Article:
Are there still religious snake handlers?
Most religious snake handlers are still found in the Appalachian Mountains and other parts of the southeastern United States, especially in Alabama, Mississippi, Georgia, Kentucky, North Carolina, Tennessee, West Virginia, and South Carolina.
What religion are snake handlers?
Practiced by a small fraction of rural charismatic Protestants, snake handling is often identified with the Church of God with Signs Following or other holiness churches.
What happened to the preacher who got bit by a snake?
A pastor whose father died within seven minutes of being bitten by a snake has himself had to have emergency treatment after suffering the same injury. Cody Coots asked his congregation to take him to the mountaintop where God would judge whether he lives or dies.
What happened to Jamie Coots?
Gregory James Coots (November 17, 1971 – February 15, 2014) was a Pentecostal pastor in Kentucky who was featured in the National Geographic Channel reality television show Snake Salvation, which documented the lives of people who practice snake handling. Coots died from a rattlesnake bite during a service.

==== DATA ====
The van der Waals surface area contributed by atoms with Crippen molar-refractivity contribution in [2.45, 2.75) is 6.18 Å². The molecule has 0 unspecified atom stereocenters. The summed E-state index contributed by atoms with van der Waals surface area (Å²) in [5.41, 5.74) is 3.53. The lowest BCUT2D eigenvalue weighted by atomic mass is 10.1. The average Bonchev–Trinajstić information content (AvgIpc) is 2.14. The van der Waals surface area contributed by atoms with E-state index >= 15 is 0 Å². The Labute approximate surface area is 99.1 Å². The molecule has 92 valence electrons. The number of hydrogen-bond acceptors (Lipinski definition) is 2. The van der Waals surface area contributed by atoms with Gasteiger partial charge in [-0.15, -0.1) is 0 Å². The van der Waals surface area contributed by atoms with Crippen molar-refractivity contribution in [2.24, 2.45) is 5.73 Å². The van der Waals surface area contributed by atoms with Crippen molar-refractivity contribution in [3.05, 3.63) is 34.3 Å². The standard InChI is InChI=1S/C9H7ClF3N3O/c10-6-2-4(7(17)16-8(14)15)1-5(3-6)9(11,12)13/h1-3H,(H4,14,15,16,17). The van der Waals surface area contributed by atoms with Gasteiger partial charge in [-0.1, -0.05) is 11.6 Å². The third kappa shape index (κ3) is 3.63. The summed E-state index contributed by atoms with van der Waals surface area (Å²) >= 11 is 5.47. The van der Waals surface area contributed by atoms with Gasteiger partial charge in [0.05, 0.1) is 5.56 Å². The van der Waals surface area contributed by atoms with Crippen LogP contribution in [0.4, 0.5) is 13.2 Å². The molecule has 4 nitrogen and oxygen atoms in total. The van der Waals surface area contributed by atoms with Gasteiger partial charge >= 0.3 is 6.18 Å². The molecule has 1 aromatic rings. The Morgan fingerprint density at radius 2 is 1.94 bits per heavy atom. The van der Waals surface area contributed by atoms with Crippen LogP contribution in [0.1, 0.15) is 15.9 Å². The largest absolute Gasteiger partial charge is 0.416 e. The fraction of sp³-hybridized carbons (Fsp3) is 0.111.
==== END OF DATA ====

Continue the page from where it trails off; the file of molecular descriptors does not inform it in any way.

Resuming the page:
How old is Pentecostal church?
The origins of Pentecostalism. Although Pentecostals trace their origin to the Apostles, the modern-day Pentecostal movement has its roots in the late 19th century, a time of mounting indifference to traditional religion. Denominations that were known for revivalistic fervour became subdued.
Where is Cody Coots now?
Cody Coots is following in his father’s footsteps, serving as a pastor in a church. Like his father, Coots is a snake handler. And like his father, he was bitten by a rattlesnake while leading a service in front of his Pentecostal congregation.
What happened to Katrina Coots?
A fatal car crash Wednesday night resulted in the loss of two Bell County women. Melissa Saylor, 49, and Katrina Coots, 26, died at the scene of the car crash, while they were on their way home from Crockett-Saylor Pentecostal Church. Both women attended sister churches, Crockett and Jensen Pentecostal churches.
Which church uses snakes?
Andrew Hamblin handles poisonous snakes every Sunday in the name of Jesus. At just 22, he leads Tabernacle Church of God in LaFollette, Tenn., a Pentecostal church that practices a rare, century-old Christian tradition of worshipping God with venomous snakes like timber rattlers, cottonmouths, and copperheads.